Kentucky Democratic Senate candidate Alison Lundergan Grimes holds a mailer she asserted to be an illegal voter intimidation tactic as she rallies her supporters during a stop at the United Auto Workers hall in Bowling Green, Ky., Monday, Nov. 3, 2014.
J. Scott Applewhite—AP
By Denver Nicks
November 3, 2014

You can almost picture it: The voter picks up the voter guide — or maybe even an absentee ballot — sits down at his or her computer and gets ready to decide the crucial Senate race. First stop: Wikipedia.

Yes, the community-edited online encyclopedia is hardly the most thorough (or fair) source of information on political candidates, but it’s not a bad start. (Hey, we’ve done it, and we’re professionals.)

So what does it tell us about the crucial Senate fights? A look at traffic statistics on Wikipedia over the last 30 days (using this website, which seems authoritative enough) seems to give a little more hope to Democrats than you might expect.

Now, keep a few things in mind. Nate Silver, the nerd king of big data prediction modeling, gives the Republican Party a 74.4% chance of taking the Senate. Lesser-known third-party candidates typically don’t have Wikipedia pages, while incumbents often have had them for longer than previously unknown challengers.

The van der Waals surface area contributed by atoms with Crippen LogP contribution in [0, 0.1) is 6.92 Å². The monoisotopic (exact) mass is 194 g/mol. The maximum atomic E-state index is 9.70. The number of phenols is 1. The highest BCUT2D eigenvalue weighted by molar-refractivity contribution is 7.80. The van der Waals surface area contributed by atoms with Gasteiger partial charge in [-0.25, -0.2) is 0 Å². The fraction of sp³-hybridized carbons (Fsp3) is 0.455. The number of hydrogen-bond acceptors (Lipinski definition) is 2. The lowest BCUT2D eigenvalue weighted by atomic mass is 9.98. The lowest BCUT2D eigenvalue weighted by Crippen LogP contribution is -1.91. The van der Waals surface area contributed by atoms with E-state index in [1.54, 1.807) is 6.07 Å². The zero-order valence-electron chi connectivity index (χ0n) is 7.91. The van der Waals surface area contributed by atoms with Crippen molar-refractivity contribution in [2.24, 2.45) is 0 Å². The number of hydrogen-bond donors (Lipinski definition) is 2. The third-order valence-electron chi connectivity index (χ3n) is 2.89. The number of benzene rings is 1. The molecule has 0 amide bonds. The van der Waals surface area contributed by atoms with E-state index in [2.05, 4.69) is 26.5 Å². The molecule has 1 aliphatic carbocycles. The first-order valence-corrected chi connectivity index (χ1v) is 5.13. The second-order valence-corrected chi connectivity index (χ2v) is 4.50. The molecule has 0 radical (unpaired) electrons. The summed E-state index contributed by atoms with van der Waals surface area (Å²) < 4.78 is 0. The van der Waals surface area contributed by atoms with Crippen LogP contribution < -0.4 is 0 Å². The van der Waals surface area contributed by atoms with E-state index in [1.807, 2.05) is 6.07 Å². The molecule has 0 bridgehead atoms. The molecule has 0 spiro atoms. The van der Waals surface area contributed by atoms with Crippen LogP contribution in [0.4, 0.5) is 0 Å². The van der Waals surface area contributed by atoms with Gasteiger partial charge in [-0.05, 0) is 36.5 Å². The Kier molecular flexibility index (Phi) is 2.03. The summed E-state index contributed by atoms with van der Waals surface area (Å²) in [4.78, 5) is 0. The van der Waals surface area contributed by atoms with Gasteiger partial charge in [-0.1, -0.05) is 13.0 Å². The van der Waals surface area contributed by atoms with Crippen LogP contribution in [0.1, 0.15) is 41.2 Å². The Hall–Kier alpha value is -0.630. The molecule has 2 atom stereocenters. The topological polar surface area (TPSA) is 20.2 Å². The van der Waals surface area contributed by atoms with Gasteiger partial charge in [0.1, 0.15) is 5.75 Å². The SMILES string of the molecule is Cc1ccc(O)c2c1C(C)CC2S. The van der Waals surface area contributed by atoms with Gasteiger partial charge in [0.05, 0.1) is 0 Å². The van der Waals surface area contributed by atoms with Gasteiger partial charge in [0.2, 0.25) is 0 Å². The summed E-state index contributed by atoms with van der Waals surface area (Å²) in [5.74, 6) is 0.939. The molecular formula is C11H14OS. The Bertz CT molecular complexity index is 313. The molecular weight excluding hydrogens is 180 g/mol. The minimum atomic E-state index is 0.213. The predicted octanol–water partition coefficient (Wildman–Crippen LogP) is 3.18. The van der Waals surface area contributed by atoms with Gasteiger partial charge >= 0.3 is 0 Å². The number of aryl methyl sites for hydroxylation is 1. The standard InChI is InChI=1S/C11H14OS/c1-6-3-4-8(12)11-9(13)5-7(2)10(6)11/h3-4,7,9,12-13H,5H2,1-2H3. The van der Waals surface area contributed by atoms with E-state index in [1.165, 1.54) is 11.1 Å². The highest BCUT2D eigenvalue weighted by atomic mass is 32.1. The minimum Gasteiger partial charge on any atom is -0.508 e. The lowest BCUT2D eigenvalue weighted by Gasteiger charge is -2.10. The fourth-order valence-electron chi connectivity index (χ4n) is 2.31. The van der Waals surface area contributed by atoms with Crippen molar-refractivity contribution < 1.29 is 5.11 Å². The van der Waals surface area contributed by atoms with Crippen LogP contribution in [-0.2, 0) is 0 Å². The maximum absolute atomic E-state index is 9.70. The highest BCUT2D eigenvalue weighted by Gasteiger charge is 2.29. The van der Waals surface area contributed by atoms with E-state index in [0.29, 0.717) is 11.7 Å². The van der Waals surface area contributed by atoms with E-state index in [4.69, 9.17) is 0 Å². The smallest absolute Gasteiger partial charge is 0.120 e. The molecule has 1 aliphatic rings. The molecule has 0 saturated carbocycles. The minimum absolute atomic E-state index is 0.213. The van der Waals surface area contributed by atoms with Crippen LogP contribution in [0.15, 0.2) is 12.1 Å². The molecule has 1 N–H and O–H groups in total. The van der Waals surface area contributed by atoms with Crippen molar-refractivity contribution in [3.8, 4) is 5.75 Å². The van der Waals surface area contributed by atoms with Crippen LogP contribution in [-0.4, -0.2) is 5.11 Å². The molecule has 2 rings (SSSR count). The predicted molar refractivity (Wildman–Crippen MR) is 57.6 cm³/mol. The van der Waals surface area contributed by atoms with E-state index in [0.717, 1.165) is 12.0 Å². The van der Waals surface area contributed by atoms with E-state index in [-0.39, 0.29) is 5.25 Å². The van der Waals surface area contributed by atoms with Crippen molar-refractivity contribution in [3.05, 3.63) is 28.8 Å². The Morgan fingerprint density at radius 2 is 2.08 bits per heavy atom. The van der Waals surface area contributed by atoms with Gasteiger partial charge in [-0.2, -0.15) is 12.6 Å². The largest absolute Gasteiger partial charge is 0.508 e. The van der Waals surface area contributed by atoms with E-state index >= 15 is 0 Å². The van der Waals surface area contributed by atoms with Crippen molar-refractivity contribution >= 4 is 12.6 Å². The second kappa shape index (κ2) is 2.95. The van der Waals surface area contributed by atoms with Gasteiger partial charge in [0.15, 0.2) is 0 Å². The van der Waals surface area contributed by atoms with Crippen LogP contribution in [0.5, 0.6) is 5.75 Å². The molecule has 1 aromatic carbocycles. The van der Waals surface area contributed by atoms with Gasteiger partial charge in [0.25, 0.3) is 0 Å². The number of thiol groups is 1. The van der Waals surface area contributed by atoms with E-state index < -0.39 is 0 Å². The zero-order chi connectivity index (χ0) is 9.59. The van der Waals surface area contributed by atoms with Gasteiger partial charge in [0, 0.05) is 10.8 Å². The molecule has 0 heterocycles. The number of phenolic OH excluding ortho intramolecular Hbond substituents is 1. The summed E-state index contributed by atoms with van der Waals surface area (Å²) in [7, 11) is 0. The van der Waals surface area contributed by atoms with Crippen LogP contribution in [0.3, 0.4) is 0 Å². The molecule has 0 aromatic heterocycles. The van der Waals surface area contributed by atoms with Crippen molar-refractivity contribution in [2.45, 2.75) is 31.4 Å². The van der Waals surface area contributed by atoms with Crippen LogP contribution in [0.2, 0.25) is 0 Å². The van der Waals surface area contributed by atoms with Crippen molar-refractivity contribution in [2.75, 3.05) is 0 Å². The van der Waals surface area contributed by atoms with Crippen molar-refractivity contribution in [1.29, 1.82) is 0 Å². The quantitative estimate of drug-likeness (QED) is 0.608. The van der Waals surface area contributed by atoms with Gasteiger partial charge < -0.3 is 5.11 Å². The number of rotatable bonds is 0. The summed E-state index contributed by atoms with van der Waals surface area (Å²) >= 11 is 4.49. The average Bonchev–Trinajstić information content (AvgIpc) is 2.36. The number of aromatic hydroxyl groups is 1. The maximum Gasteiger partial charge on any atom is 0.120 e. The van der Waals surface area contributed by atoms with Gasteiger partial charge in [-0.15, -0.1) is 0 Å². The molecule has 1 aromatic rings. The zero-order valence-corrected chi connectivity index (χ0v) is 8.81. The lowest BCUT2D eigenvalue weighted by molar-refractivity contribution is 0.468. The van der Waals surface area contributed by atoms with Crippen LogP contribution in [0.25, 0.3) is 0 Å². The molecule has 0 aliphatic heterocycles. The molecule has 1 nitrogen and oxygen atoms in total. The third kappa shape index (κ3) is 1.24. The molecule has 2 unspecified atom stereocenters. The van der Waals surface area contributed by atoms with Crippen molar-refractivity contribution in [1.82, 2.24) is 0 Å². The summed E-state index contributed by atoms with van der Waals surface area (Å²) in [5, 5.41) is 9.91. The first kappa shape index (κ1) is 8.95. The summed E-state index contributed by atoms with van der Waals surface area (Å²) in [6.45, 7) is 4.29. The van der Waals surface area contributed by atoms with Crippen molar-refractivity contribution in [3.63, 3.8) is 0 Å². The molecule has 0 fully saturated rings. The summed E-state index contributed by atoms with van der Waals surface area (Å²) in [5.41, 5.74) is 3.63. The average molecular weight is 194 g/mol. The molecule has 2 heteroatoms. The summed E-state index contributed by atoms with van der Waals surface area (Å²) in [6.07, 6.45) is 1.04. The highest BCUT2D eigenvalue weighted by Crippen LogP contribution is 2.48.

And the types of voters who look up candidates on Wikipedia may not be representative of voters overall.

All that said, here’s which candidates in key Senate races were looked up most on Wikipedia over the last month.


Tom Cotton (R) 14,899

Mark Pryor (D) 12,327

New Hampshire

Scott Brown (R) 34,563

Jeanne Shaheen (D) 18,400


Joni Ernst (R) 39,895

Bruce Braley (D) 15,186


Cory Gardner (R) 20,932

Mark Udall (D) 26,274

North Carolina

Thom Tillis (R) 20,176

Kay Hagan (D) 31,058


Dan Sullivan (R) 7,446

Mark Begich (D) 12,084


Bill Cassidy (R) 9,942

Mary Landrieu (D) 23,952


Pat Roberts (R) 14,960

Greg Orman (I) 33,965


David Perdue (R) 17,147

Michelle Nunn (D) 30,896


Mitch McConnell (R) 40,072

Alison Lundergan Grimes (D) 41,546

So there you have it. Overall, the searches show Democrats being searched more in six of 10 key races, Republicans in three and an independent in one.

Science, people. Place your bets now.

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